16 ¶ Rejoice always,
17 pray without ceasing,
18 in everything give thanks; for this is the will of God in Christ Jesus for you. ~ 1 Thessalonians 5:16-18 (NKJV)
By Bro. John L. Cash
Well, I’ve just finished my 10th day of teaching at the Choctaw Tribal School, and I’m enjoying every minute of it. I taught as a Mississippi public educator for 28 years, and that was a fine ride, too. But, as you can imagine, there are cultural differences between the two. And, I’ve got to say, some of the changes are refreshing.
For one thing, my students don’t seem to bellyache as much as my public school kids. This dawned on me this week after I ate a banana in the classroom during break. I threw the peel in the wastebasket. When the kids came back from recess, nobody said anything about it.
If I were back at my previous schools, somebody would’ve had something to say about it — something like, “Somebody ate a banana in here, and it stinks!” Or maybe, “I can’t study in here with those banana-fumes…they’re making me carsick!” Maybe not that exactly, but it would’ve been loud and there would’ve been discussion.
Back in the mid-1990’s, I had a Latin class that complained about everything. The room was too hot, or too cold, or there was a bad smell, and the lesson was boring. (Really, those complaints are just scratching the surface of things, large and small, they griped and moaned about.) One day I told them, “You are the complaining-est people I’ve ever known in my whole life. If the Lord let you all in the Garden of Eden forever, you’d spend all eternity complaining that “The fruit is nasty.”
You’d think that would’ve made them mad, but they thought it was hilarious. (Dear reader, you do realize that all humor begins with truth, right?) They adopted the phrase “The Fruit is Nasty” as their Latin class motto and emblazoned it on everything. They were complainers, but at least they recognized the truth about themselves. That group of kids will turn 40 years old next year. I hope they’re not still complaining.
Well, back to my Choctaw kids. I haven’t heard my class complain about anything. For instance, every day we listen to phonograph records in English class, whenever we’re reading or writing. Classical music, Dave Brubeck’s jazz, Nat King Cole, and the Time-Life Great Music are all among the albums we’ve listened to so far. And here’s the remarkable thing; nobody has complained. Nobody has said they don’t like that kind of music. Nobody has said the music is giving them a headache. Nobody has said they can’t work when there’s music playing. And no one has said, “That record is getting on my nerves.” It’s amazing.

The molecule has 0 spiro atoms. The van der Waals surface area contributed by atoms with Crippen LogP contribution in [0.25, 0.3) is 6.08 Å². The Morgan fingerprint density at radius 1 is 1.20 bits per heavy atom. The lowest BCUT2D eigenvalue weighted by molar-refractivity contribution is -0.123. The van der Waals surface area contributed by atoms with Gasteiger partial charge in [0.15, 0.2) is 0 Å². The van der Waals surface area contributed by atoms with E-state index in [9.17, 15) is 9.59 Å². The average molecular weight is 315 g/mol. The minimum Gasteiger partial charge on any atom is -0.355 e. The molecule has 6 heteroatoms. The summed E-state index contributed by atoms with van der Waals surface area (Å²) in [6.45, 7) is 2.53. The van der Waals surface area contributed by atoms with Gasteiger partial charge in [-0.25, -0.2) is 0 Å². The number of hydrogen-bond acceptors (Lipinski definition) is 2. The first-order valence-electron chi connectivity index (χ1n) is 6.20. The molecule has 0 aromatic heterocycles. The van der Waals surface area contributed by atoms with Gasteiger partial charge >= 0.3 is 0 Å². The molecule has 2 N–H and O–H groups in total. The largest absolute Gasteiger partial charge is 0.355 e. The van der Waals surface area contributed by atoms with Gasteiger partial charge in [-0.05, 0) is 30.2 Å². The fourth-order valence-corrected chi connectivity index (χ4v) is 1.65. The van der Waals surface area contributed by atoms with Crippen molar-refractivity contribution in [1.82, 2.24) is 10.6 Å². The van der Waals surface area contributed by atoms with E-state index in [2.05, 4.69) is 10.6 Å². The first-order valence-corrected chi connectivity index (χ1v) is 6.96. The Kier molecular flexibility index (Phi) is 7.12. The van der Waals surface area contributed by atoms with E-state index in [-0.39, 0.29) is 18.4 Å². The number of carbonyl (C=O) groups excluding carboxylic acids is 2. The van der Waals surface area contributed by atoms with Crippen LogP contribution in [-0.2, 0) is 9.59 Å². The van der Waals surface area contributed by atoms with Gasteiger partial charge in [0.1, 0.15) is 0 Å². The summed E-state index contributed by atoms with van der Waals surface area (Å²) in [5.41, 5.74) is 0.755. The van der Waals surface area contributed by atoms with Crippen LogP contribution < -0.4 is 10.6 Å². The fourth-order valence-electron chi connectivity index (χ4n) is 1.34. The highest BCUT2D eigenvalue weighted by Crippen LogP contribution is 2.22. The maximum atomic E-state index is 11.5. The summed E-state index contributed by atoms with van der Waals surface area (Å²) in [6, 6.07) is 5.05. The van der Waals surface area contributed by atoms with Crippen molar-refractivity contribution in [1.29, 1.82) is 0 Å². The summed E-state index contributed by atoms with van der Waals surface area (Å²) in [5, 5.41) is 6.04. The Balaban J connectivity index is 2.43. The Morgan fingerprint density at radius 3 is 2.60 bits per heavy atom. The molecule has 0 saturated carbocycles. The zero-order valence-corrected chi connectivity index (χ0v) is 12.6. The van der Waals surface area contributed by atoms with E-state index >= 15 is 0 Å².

The only thing they’ve said about the phonograph is, “Dr. Cash, are you going to turn on the record player today?” and “Will you flip that record over so we can hear the other side?” One boy said, “It’s always like Christmas in this room. There’s always music, and it’s chill.”
I hope it continues.
One of the veteran teachers said this: “The kids here do tend to ‘roll with the punches’ with whatever is going on.” I realized that the Apostle Paul would say that this is a Christian virtue to be proud of. In the pastoral epistles he wrote, “You therefore must endure hardship as a good soldier of Jesus Christ.” (2 Timothy 2:3) Those who follow the Lord Jesus should not expect that everything should always go “their way.”
My colleague’s comment made me think about just how much time I’ve devoted to trying to give my sons (and grandkids) a life free from any form of discomfort. I think that’s just standard-operating-procedure for raising American kids now. Is it any wonder that our world has so much dissatisfaction and so little thanksgiving?
So, let’s ask the Lord to help us to toughen up so we can fight the good fight of the faith. And let’s give thanks on Thanksgiving — and then every day after that.
(And by the way, on Thanksgiving Day, if anybody brings ambrosia with coconut and mini-marshmallow, please-oh-please don’t say “The fruit is nasty….” 😉)
Dr. John L. Cash is the “Country Preacher Dad.” He was raised in Stuttgart, Arkansas, and has spent the last 34 ½ years being a country preacher in the piney woods five miles south of the little town of Hickory, Mississippi. He’s currently on a sabbatical from the preaching ministry and is an English teacher at the Choctaw Tribal School. He and his lovely wife, Susan, live in a brick house in town (where Sonny the-yellow-tomcat is more grateful than lots of people.) You can send him a note at firstname.lastname@example.org.